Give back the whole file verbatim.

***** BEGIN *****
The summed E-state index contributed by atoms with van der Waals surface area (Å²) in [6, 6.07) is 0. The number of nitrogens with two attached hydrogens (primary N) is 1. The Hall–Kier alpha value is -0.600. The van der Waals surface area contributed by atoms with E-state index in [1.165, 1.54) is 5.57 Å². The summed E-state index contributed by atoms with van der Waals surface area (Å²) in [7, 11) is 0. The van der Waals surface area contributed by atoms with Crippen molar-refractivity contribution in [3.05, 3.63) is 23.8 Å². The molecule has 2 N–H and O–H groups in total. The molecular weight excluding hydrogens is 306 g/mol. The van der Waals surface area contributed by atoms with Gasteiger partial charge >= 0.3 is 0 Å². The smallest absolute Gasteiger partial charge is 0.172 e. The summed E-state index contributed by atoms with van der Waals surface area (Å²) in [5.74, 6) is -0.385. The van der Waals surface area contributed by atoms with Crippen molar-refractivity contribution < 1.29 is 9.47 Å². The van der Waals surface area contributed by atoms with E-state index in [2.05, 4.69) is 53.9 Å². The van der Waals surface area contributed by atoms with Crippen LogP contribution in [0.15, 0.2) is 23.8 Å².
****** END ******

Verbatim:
The summed E-state index contributed by atoms with van der Waals surface area (Å²) in [6, 6.07) is 0. The number of nitrogens with two attached hydrogens (primary N) is 1. The Hall–Kier alpha value is -0.600. The van der Waals surface area contributed by atoms with E-state index in [1.165, 1.54) is 5.57 Å². The summed E-state index contributed by atoms with van der Waals surface area (Å²) in [7, 11) is 0. The van der Waals surface area contributed by atoms with Crippen molar-refractivity contribution in [3.05, 3.63) is 23.8 Å². The molecule has 2 N–H and O–H groups in total. The molecular weight excluding hydrogens is 306 g/mol. The van der Waals surface area contributed by atoms with Gasteiger partial charge >= 0.3 is 0 Å². The smallest absolute Gasteiger partial charge is 0.172 e. The summed E-state index contributed by atoms with van der Waals surface area (Å²) in [5.74, 6) is -0.385. The van der Waals surface area contributed by atoms with Crippen molar-refractivity contribution < 1.29 is 9.47 Å². The van der Waals surface area contributed by atoms with E-state index in [2.05, 4.69) is 53.9 Å². The van der Waals surface area contributed by atoms with Crippen LogP contribution in [0.15, 0.2) is 23.8 Å².